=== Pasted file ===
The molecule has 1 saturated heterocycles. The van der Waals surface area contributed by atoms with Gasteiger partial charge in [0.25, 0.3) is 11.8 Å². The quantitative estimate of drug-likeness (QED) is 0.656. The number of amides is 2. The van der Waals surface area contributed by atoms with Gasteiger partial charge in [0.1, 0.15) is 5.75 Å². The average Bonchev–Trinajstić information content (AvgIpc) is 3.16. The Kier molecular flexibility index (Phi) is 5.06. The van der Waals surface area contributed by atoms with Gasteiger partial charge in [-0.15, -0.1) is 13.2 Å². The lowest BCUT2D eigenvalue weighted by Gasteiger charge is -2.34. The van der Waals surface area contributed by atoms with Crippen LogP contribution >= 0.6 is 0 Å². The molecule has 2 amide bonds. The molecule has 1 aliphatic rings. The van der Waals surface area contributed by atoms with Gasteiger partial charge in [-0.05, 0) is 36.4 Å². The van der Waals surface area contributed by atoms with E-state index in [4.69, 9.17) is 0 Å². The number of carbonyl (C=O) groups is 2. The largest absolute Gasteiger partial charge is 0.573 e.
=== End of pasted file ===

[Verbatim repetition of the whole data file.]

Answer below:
The molecule has 1 saturated heterocycles. The van der Waals surface area contributed by atoms with Gasteiger partial charge in [0.25, 0.3) is 11.8 Å². The quantitative estimate of drug-likeness (QED) is 0.656. The number of amides is 2. The van der Waals surface area contributed by atoms with Gasteiger partial charge in [0.1, 0.15) is 5.75 Å². The average Bonchev–Trinajstić information content (AvgIpc) is 3.16. The Kier molecular flexibility index (Phi) is 5.06. The van der Waals surface area contributed by atoms with Gasteiger partial charge in [-0.15, -0.1) is 13.2 Å². The lowest BCUT2D eigenvalue weighted by Gasteiger charge is -2.34. The van der Waals surface area contributed by atoms with Crippen LogP contribution >= 0.6 is 0 Å². The molecule has 2 amide bonds. The molecule has 1 aliphatic rings. The van der Waals surface area contributed by atoms with Gasteiger partial charge in [-0.05, 0) is 36.4 Å². The van der Waals surface area contributed by atoms with E-state index in [4.69, 9.17) is 0 Å². The number of carbonyl (C=O) groups is 2. The largest absolute Gasteiger partial charge is 0.573 e.